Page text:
It’s no surprise that 68% of our respondents mentioned pay being the biggest benefit to keeping them in their position longer. While teaching can be rewarding in a variety of ways, at the end of the day, teachers are often underpaid for the work that they do and for the levels of education they hold. Teacher strikes are bringing teacher pay to the forefront of education policy in states across the nation.
Smaller class size
The second most popular benefit that respondents chose was smaller class size, with 31% of respondents indicating that smaller class size would likely make them stay in their current position longer. Large class sizes are one of the most common barriers to effective personalized instruction; after all, instructors simply don’t have the time or ability to be everywhere at once in their classrooms. Small size makes significant one-on-one time between instructors and their students feasible. Instructors get to know their students, understand their knowledge gaps and learning styles, and build relationships that motivate learning.
It’s important, however, to consider that class size is not always within the control of school leaders. In an article for Chalkbeat, Northwestern University economist Diane Schanzenbach explained: “The impact of smaller classes would depend on many factors, including whether funds are reduced for other student supports, the quality of the newly hired teachers needed to staff the smaller classes, and adequate availability of classroom space.”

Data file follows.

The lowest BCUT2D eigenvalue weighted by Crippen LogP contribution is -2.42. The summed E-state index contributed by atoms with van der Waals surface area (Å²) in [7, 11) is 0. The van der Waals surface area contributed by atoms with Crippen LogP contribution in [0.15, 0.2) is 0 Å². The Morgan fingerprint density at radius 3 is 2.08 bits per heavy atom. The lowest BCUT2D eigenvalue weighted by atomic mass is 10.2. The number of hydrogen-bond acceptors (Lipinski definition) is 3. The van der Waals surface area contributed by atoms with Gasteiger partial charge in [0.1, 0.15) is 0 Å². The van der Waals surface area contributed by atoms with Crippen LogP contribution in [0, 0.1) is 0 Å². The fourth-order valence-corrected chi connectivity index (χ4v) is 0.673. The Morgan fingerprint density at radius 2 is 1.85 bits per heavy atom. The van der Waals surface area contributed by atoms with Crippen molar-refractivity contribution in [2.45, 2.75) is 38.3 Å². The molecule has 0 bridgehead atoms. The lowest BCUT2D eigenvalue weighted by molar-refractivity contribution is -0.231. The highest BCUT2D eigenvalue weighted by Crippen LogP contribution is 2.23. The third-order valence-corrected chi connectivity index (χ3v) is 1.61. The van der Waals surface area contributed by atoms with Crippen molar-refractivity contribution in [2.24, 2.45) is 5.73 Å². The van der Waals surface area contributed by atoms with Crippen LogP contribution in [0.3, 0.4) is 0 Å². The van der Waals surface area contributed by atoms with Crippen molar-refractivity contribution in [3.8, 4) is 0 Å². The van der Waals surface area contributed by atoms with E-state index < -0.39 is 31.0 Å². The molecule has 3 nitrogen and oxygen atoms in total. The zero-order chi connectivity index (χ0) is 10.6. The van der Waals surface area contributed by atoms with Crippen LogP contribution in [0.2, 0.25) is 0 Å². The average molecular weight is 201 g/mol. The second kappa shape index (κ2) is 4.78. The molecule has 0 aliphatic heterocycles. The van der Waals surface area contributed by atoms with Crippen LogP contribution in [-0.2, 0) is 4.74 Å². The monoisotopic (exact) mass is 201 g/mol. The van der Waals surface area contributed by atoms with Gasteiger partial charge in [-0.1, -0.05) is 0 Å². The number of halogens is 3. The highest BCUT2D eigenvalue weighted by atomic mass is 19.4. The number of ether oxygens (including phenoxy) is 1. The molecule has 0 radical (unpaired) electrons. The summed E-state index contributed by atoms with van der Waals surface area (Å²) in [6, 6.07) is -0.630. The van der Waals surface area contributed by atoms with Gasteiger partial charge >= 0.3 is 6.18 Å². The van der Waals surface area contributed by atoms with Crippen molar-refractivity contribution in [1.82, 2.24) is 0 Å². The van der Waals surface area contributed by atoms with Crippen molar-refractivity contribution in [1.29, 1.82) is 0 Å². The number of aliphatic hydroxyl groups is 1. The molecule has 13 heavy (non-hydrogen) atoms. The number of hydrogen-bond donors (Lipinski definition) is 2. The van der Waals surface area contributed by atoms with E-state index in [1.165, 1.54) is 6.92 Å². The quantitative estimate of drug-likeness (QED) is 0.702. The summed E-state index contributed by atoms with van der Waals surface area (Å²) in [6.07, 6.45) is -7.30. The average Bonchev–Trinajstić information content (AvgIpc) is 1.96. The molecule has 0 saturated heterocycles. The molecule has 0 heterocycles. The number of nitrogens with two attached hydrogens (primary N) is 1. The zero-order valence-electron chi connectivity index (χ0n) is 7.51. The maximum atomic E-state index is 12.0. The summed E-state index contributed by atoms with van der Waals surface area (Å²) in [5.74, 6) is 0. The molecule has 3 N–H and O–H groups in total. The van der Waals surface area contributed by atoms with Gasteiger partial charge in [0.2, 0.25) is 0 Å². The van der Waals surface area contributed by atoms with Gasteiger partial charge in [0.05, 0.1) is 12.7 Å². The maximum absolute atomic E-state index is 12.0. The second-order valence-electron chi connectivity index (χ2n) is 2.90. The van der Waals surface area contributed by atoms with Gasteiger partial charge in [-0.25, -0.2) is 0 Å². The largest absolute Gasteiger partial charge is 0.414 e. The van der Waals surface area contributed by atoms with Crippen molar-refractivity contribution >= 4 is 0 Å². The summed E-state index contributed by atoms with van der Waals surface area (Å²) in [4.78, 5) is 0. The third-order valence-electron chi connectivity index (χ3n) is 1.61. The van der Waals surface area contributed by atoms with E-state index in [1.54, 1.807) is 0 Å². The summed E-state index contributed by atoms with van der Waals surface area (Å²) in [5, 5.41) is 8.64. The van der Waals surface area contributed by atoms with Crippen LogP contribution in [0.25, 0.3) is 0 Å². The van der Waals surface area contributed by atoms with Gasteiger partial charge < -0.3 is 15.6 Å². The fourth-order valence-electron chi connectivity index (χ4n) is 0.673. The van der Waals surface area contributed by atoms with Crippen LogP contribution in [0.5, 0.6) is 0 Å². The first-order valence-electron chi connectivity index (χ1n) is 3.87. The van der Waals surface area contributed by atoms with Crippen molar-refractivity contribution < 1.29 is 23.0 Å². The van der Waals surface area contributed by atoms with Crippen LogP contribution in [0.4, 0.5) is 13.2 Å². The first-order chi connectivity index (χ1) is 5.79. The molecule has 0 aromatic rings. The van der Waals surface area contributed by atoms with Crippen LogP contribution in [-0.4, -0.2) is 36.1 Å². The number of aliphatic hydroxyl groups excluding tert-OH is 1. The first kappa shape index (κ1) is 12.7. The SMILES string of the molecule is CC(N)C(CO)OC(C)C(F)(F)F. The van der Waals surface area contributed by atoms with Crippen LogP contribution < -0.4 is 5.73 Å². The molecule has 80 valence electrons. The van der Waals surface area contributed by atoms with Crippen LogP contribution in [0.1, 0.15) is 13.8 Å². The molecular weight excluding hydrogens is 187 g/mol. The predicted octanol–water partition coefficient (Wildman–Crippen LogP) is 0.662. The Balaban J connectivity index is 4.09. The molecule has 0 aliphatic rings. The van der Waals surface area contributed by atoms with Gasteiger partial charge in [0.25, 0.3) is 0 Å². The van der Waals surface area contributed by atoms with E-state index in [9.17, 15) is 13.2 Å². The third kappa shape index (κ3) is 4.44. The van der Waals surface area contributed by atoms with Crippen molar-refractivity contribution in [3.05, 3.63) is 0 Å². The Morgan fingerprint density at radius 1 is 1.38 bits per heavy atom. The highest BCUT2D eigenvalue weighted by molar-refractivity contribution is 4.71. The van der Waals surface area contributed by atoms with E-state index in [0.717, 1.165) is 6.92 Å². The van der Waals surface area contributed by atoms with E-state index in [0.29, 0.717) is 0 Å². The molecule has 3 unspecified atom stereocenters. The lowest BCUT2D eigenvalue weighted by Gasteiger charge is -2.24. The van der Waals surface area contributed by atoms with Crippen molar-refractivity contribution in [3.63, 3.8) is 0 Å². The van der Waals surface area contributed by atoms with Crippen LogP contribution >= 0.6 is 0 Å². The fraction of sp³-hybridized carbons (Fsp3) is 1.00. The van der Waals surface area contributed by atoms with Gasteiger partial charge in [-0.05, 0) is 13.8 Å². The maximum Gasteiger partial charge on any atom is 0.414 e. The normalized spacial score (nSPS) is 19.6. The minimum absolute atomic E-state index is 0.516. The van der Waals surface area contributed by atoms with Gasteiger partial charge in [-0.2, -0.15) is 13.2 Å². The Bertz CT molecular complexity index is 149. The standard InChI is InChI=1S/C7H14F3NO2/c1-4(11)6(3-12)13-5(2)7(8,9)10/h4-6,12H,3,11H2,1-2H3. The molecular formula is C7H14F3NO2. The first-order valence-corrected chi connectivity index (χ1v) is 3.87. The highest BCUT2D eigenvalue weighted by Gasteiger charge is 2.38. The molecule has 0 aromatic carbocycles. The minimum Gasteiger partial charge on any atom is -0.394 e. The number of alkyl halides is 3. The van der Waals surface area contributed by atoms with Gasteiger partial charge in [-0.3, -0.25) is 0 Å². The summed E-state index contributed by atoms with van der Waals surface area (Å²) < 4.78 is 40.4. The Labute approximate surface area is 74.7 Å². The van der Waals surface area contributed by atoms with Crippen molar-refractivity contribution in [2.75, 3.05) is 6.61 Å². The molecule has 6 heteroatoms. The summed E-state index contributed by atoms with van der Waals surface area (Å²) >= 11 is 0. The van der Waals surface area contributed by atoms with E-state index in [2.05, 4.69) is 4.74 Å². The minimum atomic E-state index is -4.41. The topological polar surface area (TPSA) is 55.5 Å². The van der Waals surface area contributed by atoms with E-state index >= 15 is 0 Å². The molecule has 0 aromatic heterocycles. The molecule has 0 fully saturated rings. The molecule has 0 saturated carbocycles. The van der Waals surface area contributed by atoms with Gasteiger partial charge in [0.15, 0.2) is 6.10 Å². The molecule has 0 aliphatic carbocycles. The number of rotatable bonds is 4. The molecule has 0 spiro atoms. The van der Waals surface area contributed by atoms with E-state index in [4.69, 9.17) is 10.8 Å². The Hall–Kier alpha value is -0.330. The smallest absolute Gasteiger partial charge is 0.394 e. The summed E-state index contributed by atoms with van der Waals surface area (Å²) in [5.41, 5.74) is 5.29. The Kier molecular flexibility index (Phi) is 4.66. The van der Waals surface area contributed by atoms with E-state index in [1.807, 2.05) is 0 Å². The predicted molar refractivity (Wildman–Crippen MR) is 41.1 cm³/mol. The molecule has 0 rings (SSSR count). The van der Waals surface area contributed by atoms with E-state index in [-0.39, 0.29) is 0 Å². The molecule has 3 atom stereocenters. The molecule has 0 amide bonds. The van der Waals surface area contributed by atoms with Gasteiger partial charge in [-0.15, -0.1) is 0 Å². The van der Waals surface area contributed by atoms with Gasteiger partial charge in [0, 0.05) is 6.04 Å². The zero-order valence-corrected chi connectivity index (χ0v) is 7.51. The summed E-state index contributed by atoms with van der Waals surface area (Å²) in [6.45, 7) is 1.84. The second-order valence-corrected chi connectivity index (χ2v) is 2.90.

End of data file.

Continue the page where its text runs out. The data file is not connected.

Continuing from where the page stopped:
More support staff
Also at 30%, the tied third most popular benefit that would keep educators in their current position longer is more support staff. In many cases, teachers are often stretched thin in the classroom, and they feel like they’re taking on the job duties of multiple people. We noticed, in many cases, that educators felt like they couldn’t handle everything that was expected of them in a classroom and often wanted other support staff they could rely on, such as classroom aides, paraprofessionals, school counselors, and ESL aides. According to research from NEA Today, education support professionals (ESP) can help impact student learning and performance when they are respected and included as workplace partners.
Improved school culture